At a time when the questions raised by unemployment, retirement pensions and hard work are major stakes in today’s societies, cultural history can shed a new light on work as a notion.
How is it possible to write a “cultural history of work”, an expression which is traditionally associated with sociology, economics and social history? What importance should be attached to working practices and workers in historical analysis? What part is played by work, trades and vocational focuses in the history of cultural practices and representations of work?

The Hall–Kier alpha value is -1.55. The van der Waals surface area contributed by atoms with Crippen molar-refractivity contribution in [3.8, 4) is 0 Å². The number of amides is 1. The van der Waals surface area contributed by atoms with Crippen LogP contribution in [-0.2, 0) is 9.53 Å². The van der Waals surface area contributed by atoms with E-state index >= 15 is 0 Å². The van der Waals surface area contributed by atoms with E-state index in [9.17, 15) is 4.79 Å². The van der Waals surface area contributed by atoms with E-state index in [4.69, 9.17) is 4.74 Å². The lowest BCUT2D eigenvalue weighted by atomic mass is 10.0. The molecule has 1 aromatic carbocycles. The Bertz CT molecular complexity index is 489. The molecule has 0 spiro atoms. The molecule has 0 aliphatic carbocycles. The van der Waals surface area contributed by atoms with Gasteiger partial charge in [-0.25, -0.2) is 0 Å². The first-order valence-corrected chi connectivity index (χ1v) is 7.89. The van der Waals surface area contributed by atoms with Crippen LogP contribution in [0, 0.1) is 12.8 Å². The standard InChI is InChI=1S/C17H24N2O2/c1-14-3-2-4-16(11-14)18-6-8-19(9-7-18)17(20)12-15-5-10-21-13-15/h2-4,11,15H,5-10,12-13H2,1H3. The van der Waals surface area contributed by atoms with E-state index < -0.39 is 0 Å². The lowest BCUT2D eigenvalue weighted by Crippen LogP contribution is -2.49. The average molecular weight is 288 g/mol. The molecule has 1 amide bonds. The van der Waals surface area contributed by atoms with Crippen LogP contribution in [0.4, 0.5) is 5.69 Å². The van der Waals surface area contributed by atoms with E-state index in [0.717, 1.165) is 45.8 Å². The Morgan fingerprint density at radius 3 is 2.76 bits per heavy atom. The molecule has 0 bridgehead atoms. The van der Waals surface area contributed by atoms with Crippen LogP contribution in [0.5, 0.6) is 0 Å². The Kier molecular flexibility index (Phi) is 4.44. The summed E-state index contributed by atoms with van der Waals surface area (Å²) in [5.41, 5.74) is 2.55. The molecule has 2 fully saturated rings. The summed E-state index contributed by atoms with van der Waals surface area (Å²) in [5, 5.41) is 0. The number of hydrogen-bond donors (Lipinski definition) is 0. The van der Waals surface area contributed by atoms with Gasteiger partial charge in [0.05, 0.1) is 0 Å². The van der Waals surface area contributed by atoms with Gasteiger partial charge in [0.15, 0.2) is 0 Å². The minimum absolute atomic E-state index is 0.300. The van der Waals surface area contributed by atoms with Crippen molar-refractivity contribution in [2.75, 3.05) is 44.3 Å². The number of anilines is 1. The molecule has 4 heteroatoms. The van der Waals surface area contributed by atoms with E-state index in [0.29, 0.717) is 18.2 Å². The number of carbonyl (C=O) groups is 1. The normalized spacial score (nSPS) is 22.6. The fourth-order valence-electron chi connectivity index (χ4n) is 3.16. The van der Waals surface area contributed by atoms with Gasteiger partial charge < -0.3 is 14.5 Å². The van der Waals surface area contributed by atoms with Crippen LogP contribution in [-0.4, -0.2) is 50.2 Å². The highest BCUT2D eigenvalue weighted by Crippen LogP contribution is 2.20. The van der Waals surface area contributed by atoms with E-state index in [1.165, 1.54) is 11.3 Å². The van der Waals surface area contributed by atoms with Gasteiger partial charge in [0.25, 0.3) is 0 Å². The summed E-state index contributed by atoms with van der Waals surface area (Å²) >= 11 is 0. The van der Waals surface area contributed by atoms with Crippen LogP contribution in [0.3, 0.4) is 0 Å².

It is in the intention of the 2012 Lunéville Conference to reflect on the links between work and culture, by starting a dialogue between several trends of historiography, at the crossroads of several fields and disciplines. The papers will reflect this diversity, focusing on various periods, various countries and relying on various methods and theories.